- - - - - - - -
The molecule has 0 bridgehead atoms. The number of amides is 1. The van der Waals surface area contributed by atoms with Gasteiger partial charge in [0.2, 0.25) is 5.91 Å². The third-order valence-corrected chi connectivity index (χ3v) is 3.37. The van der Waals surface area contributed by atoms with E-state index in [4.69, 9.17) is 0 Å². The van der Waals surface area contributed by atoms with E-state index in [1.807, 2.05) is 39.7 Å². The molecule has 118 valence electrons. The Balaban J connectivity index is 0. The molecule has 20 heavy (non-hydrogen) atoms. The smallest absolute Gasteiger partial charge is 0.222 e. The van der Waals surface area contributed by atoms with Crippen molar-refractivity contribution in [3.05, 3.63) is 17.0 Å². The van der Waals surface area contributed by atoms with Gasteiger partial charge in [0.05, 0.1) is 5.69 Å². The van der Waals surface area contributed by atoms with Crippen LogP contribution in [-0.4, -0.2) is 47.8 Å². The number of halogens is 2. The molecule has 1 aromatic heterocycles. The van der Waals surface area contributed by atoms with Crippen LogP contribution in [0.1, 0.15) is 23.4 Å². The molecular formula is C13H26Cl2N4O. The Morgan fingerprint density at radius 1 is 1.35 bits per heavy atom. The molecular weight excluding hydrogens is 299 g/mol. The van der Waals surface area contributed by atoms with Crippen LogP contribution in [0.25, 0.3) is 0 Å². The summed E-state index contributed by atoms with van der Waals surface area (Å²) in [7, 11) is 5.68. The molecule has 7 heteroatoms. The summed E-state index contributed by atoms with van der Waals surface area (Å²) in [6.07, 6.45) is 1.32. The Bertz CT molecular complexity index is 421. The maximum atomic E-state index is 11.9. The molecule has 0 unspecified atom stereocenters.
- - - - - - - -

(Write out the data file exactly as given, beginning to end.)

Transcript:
The molecule has 0 bridgehead atoms. The number of amides is 1. The van der Waals surface area contributed by atoms with Gasteiger partial charge in [0.2, 0.25) is 5.91 Å². The third-order valence-corrected chi connectivity index (χ3v) is 3.37. The van der Waals surface area contributed by atoms with E-state index in [4.69, 9.17) is 0 Å². The van der Waals surface area contributed by atoms with E-state index in [1.807, 2.05) is 39.7 Å². The molecule has 118 valence electrons. The Balaban J connectivity index is 0. The molecule has 20 heavy (non-hydrogen) atoms. The smallest absolute Gasteiger partial charge is 0.222 e. The van der Waals surface area contributed by atoms with Crippen molar-refractivity contribution in [3.05, 3.63) is 17.0 Å². The van der Waals surface area contributed by atoms with Gasteiger partial charge in [0.05, 0.1) is 5.69 Å². The van der Waals surface area contributed by atoms with Crippen LogP contribution in [-0.4, -0.2) is 47.8 Å². The number of halogens is 2. The molecule has 1 aromatic heterocycles. The van der Waals surface area contributed by atoms with Crippen LogP contribution in [0.1, 0.15) is 23.4 Å². The molecular formula is C13H26Cl2N4O. The Morgan fingerprint density at radius 1 is 1.35 bits per heavy atom. The molecular weight excluding hydrogens is 299 g/mol. The van der Waals surface area contributed by atoms with Crippen LogP contribution in [0.25, 0.3) is 0 Å². The summed E-state index contributed by atoms with van der Waals surface area (Å²) in [7, 11) is 5.68. The molecule has 7 heteroatoms. The summed E-state index contributed by atoms with van der Waals surface area (Å²) in [6.07, 6.45) is 1.32. The Bertz CT molecular complexity index is 421. The maximum atomic E-state index is 11.9. The molecule has 0 unspecified atom stereocenters.